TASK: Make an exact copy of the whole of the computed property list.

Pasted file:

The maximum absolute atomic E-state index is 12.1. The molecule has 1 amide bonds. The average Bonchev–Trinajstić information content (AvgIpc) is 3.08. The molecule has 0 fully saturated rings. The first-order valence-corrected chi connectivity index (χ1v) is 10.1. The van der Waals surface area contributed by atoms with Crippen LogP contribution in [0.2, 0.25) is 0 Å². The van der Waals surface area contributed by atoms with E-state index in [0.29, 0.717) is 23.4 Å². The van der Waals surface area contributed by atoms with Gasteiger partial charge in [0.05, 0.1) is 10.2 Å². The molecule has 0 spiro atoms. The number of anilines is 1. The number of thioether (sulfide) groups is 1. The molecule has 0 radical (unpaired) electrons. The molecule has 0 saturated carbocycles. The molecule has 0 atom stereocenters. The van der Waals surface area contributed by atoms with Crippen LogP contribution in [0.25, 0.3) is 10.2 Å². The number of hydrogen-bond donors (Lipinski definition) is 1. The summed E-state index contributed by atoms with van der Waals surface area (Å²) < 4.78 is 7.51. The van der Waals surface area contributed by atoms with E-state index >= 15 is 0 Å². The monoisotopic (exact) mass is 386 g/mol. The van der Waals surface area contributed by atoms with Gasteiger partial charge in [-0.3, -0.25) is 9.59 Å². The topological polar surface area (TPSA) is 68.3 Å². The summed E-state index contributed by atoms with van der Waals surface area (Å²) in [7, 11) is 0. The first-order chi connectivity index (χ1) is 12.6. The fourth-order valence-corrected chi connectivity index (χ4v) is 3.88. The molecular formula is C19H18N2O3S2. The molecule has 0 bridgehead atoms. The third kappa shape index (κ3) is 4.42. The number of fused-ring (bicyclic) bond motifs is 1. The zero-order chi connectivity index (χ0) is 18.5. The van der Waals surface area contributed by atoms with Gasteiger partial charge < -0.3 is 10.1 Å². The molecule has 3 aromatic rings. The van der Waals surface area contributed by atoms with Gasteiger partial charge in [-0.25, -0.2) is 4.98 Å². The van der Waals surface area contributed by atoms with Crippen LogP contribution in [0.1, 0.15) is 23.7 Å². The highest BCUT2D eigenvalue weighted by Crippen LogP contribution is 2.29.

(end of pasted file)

The maximum absolute atomic E-state index is 12.1. The molecule has 1 amide bonds. The average Bonchev–Trinajstić information content (AvgIpc) is 3.08. The molecule has 0 fully saturated rings. The first-order valence-corrected chi connectivity index (χ1v) is 10.1. The van der Waals surface area contributed by atoms with Crippen LogP contribution in [0.2, 0.25) is 0 Å². The van der Waals surface area contributed by atoms with E-state index in [0.29, 0.717) is 23.4 Å². The van der Waals surface area contributed by atoms with Gasteiger partial charge in [0.05, 0.1) is 10.2 Å². The molecule has 0 spiro atoms. The number of anilines is 1. The number of thioether (sulfide) groups is 1. The molecule has 0 radical (unpaired) electrons. The molecule has 0 saturated carbocycles. The molecule has 0 atom stereocenters. The van der Waals surface area contributed by atoms with Crippen LogP contribution in [0.25, 0.3) is 10.2 Å². The number of hydrogen-bond donors (Lipinski definition) is 1. The summed E-state index contributed by atoms with van der Waals surface area (Å²) < 4.78 is 7.51. The van der Waals surface area contributed by atoms with E-state index >= 15 is 0 Å². The monoisotopic (exact) mass is 386 g/mol. The van der Waals surface area contributed by atoms with Gasteiger partial charge in [-0.3, -0.25) is 9.59 Å². The topological polar surface area (TPSA) is 68.3 Å². The summed E-state index contributed by atoms with van der Waals surface area (Å²) in [7, 11) is 0. The first-order chi connectivity index (χ1) is 12.6. The fourth-order valence-corrected chi connectivity index (χ4v) is 3.88. The molecular formula is C19H18N2O3S2. The molecule has 0 bridgehead atoms. The third kappa shape index (κ3) is 4.42. The number of fused-ring (bicyclic) bond motifs is 1. The zero-order chi connectivity index (χ0) is 18.5. The van der Waals surface area contributed by atoms with Gasteiger partial charge < -0.3 is 10.1 Å². The molecule has 3 aromatic rings. The van der Waals surface area contributed by atoms with Gasteiger partial charge in [-0.25, -0.2) is 4.98 Å². The van der Waals surface area contributed by atoms with Crippen LogP contribution in [0.1, 0.15) is 23.7 Å². The highest BCUT2D eigenvalue weighted by Crippen LogP contribution is 2.29.